Ogden Avalanche Advisory

Forecaster: Brett Kobernik


Danger by aspect and elevation on slopes approaching 35° or steeper.
(click HERE for tomorrow's danger rating)

Danger Rose Tutorial

The avalanche danger remains LOW. You will have to go out of your way to find trouble out there. Watch the most exposed ridgelines for minor drifting that may be sensitive to a person.


Ridgetop temperatures are in the mid teens and in the mid 20s at the 8000 foot level. Winds are light from the northwest. The snow surface consists of user friendly settled powder on the northerly aspects to not so friendly melt freeze crusts on southerly slopes. Some surface hoar has been noted from observers.


There’s been no recent avalanche activity reported. Winds drifted snow slightly along the higher elevation ridges where you could find small fresh cornices that would crack on Saturday.


      Over the next 24 hours.

Watch for any fresh drifts along the ridges that may crack under the weight of a person. Rocks are really being the biggest threat out there right now.


It looks like we’re going to see snow showers and flurries starting later today and extending into Wednesday. Today we’ll have cloudy skies and ridgetop temperatures should get into the low to mid 20s and ridgetop winds will be from the northwest gradually increasing as the day goes on. There should be a period of fairly consistent snowfall tonight. Snowfall is going to trickle but I think we could see 4 to 8 inches in the Cottonwoods or a bit more if we’re lucky by the time things are said and done Wednesday.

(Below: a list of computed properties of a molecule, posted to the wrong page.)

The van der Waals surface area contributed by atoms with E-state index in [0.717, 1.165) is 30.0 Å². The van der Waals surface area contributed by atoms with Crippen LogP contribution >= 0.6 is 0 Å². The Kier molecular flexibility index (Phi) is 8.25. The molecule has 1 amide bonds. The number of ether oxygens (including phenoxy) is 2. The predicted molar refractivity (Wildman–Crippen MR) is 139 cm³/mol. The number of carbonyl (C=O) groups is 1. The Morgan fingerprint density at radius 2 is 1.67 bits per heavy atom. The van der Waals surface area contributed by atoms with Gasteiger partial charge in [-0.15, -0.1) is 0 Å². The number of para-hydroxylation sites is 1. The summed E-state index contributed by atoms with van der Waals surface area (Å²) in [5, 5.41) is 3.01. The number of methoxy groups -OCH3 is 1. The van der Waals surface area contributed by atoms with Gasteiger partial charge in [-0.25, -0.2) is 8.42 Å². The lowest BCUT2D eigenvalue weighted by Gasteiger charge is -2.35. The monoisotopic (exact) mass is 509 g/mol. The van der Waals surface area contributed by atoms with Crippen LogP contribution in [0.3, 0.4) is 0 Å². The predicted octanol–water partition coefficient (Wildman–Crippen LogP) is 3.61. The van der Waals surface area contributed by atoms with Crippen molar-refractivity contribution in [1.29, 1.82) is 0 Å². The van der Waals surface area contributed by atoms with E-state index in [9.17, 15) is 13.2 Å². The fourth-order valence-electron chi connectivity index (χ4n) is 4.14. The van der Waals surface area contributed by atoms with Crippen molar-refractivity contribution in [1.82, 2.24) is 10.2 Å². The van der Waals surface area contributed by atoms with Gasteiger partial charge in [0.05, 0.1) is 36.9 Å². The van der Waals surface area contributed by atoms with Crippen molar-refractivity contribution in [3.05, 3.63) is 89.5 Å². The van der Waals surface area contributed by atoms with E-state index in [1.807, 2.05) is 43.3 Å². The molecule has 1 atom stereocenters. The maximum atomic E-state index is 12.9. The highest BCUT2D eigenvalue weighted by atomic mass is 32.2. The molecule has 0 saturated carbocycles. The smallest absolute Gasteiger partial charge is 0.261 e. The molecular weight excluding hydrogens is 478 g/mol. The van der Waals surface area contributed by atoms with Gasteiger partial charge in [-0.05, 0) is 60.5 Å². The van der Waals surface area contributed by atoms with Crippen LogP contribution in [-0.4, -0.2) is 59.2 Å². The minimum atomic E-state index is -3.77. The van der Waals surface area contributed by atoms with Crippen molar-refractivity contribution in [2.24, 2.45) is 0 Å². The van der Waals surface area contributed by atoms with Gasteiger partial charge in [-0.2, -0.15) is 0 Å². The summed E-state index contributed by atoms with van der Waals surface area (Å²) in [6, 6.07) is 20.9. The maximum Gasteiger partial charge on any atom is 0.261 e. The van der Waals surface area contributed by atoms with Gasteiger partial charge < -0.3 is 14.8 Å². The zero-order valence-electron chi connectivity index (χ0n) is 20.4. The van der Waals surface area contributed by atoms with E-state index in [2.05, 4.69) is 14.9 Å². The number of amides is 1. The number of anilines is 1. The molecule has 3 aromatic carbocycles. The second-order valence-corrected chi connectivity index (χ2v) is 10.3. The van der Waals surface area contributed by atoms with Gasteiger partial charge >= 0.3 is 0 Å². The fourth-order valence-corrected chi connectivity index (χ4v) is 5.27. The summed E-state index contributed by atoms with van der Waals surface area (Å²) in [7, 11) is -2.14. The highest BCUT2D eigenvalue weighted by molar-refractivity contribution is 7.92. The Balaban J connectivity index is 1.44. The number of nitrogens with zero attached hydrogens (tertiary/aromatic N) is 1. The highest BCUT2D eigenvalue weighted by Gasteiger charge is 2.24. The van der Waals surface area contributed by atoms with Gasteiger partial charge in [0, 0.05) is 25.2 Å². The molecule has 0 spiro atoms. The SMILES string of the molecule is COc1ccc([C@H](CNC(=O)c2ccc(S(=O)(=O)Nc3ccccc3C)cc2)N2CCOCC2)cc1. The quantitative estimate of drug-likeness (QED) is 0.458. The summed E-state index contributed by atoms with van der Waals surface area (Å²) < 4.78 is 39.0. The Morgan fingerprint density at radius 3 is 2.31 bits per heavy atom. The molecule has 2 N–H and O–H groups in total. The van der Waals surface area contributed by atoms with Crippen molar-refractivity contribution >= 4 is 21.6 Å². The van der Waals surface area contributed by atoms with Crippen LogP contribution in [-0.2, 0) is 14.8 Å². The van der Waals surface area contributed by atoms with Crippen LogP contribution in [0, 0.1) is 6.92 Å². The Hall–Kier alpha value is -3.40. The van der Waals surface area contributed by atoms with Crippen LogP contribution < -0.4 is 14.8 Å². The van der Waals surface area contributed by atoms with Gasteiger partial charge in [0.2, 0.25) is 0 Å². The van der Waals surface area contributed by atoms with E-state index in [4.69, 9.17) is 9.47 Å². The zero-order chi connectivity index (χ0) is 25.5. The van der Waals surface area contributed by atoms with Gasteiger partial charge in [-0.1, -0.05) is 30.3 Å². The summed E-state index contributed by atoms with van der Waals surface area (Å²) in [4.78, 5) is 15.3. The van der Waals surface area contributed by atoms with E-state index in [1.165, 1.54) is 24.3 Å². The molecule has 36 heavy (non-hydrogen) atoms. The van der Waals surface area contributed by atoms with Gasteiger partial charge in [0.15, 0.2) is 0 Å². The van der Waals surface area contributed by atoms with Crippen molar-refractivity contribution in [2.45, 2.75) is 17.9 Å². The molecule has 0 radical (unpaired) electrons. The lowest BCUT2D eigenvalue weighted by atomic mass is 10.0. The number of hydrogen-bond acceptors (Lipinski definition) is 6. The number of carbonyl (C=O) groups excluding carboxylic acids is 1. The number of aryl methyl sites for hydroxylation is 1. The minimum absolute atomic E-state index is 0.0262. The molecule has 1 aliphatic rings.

For the Wasatch Powderbird Guides schedule go to their blog

Dawn Patrol Forecast Hotline, updated by 05:30: call 888-999-4019, option 8,

Daily observations are frequently posted by 10 pm each evening.

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For canyon closures call UDOT at (801) 975-4838

Send us your avalanche and snow observations. You can also call 801-524-5304 or 800-662-4140, or email to uac@utahavalanchecenter.org

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We will update this advisory by 7:30 tomorrow morning.

This information does not apply to developed ski areas or highways where avalanche control is normally done.  This advisory is from the U.S.D.A. Forest Service, which is solely responsible for its content. This advisory describes general avalanche conditions and local variations always occur.

This advisory provided by the USDA Forest Service, in partnership with:

The Friends of the Utah Avalanche Center, Utah Division of State Parks and Recreation, Utah Division of Emergency Management, Salt Lake County, Salt Lake Unified Fire Authority and the friends of the La Sal Avalanche Center. See our Sponsors Page for a complete list.